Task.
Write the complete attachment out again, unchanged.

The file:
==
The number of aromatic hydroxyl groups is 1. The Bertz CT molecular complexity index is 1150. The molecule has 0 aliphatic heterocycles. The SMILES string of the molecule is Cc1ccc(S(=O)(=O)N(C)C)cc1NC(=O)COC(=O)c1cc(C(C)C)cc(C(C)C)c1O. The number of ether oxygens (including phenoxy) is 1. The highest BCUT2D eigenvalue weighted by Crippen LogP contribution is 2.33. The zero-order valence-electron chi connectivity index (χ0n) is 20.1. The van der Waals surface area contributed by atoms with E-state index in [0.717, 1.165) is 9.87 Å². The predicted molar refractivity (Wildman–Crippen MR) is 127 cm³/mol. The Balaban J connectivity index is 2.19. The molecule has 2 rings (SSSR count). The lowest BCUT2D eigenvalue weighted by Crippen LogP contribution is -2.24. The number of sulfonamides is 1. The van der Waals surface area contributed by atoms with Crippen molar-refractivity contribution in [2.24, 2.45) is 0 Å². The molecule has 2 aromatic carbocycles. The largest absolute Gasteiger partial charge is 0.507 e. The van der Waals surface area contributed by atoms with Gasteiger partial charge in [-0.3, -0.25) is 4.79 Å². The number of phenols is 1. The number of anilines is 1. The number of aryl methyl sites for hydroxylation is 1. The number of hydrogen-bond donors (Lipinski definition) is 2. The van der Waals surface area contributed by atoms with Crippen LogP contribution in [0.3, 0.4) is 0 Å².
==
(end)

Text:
The number of aromatic hydroxyl groups is 1. The Bertz CT molecular complexity index is 1150. The molecule has 0 aliphatic heterocycles. The SMILES string of the molecule is Cc1ccc(S(=O)(=O)N(C)C)cc1NC(=O)COC(=O)c1cc(C(C)C)cc(C(C)C)c1O. The number of ether oxygens (including phenoxy) is 1. The highest BCUT2D eigenvalue weighted by Crippen LogP contribution is 2.33. The zero-order valence-electron chi connectivity index (χ0n) is 20.1. The van der Waals surface area contributed by atoms with E-state index in [0.717, 1.165) is 9.87 Å². The predicted molar refractivity (Wildman–Crippen MR) is 127 cm³/mol. The Balaban J connectivity index is 2.19. The molecule has 2 rings (SSSR count). The lowest BCUT2D eigenvalue weighted by Crippen LogP contribution is -2.24. The number of sulfonamides is 1. The van der Waals surface area contributed by atoms with Crippen molar-refractivity contribution in [2.24, 2.45) is 0 Å². The molecule has 2 aromatic carbocycles. The largest absolute Gasteiger partial charge is 0.507 e. The van der Waals surface area contributed by atoms with Gasteiger partial charge in [-0.3, -0.25) is 4.79 Å². The number of phenols is 1. The number of anilines is 1. The number of aryl methyl sites for hydroxylation is 1. The number of hydrogen-bond donors (Lipinski definition) is 2. The van der Waals surface area contributed by atoms with Crippen LogP contribution in [0.3, 0.4) is 0 Å².